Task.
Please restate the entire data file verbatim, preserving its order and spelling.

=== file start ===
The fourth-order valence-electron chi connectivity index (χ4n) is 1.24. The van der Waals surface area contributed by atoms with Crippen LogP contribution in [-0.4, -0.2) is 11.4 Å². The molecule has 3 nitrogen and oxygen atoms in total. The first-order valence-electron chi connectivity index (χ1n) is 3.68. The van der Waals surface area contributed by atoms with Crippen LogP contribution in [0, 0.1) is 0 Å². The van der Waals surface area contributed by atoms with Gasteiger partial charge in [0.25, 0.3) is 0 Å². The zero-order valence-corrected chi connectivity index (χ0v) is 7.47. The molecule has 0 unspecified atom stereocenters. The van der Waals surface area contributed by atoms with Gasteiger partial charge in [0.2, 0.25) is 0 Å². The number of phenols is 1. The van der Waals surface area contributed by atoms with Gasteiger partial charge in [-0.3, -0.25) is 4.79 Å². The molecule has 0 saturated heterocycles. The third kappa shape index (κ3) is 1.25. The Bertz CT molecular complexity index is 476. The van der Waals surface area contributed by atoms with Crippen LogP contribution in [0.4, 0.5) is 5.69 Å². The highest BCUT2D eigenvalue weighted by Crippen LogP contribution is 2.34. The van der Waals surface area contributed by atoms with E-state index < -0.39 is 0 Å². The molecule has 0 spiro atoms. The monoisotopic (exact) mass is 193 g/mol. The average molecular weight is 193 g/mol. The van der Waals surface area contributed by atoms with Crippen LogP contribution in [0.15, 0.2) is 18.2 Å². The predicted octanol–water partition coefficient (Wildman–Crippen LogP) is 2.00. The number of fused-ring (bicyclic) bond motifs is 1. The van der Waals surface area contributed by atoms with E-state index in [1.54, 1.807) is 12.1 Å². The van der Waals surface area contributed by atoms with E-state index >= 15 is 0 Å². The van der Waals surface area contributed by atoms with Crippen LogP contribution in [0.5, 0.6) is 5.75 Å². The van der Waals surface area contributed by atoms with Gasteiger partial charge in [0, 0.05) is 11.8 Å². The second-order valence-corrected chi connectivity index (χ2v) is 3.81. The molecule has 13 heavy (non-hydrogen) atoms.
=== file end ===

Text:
The fourth-order valence-electron chi connectivity index (χ4n) is 1.24. The van der Waals surface area contributed by atoms with Crippen LogP contribution in [-0.4, -0.2) is 11.4 Å². The molecule has 3 nitrogen and oxygen atoms in total. The first-order valence-electron chi connectivity index (χ1n) is 3.68. The van der Waals surface area contributed by atoms with Crippen LogP contribution in [0, 0.1) is 0 Å². The van der Waals surface area contributed by atoms with Gasteiger partial charge in [0.25, 0.3) is 0 Å². The zero-order valence-corrected chi connectivity index (χ0v) is 7.47. The molecule has 0 unspecified atom stereocenters. The van der Waals surface area contributed by atoms with Gasteiger partial charge in [0.2, 0.25) is 0 Å². The number of phenols is 1. The van der Waals surface area contributed by atoms with Gasteiger partial charge in [-0.3, -0.25) is 4.79 Å². The molecule has 0 saturated heterocycles. The third kappa shape index (κ3) is 1.25. The Bertz CT molecular complexity index is 476. The van der Waals surface area contributed by atoms with Crippen LogP contribution in [0.4, 0.5) is 5.69 Å². The highest BCUT2D eigenvalue weighted by Crippen LogP contribution is 2.34. The van der Waals surface area contributed by atoms with E-state index < -0.39 is 0 Å². The molecule has 0 spiro atoms. The monoisotopic (exact) mass is 193 g/mol. The average molecular weight is 193 g/mol. The van der Waals surface area contributed by atoms with Crippen LogP contribution in [0.15, 0.2) is 18.2 Å². The predicted octanol–water partition coefficient (Wildman–Crippen LogP) is 2.00. The number of fused-ring (bicyclic) bond motifs is 1. The van der Waals surface area contributed by atoms with E-state index in [1.54, 1.807) is 12.1 Å². The van der Waals surface area contributed by atoms with E-state index >= 15 is 0 Å². The van der Waals surface area contributed by atoms with Crippen LogP contribution in [0.5, 0.6) is 5.75 Å². The van der Waals surface area contributed by atoms with Gasteiger partial charge in [0, 0.05) is 11.8 Å². The second-order valence-corrected chi connectivity index (χ2v) is 3.81. The molecule has 13 heavy (non-hydrogen) atoms.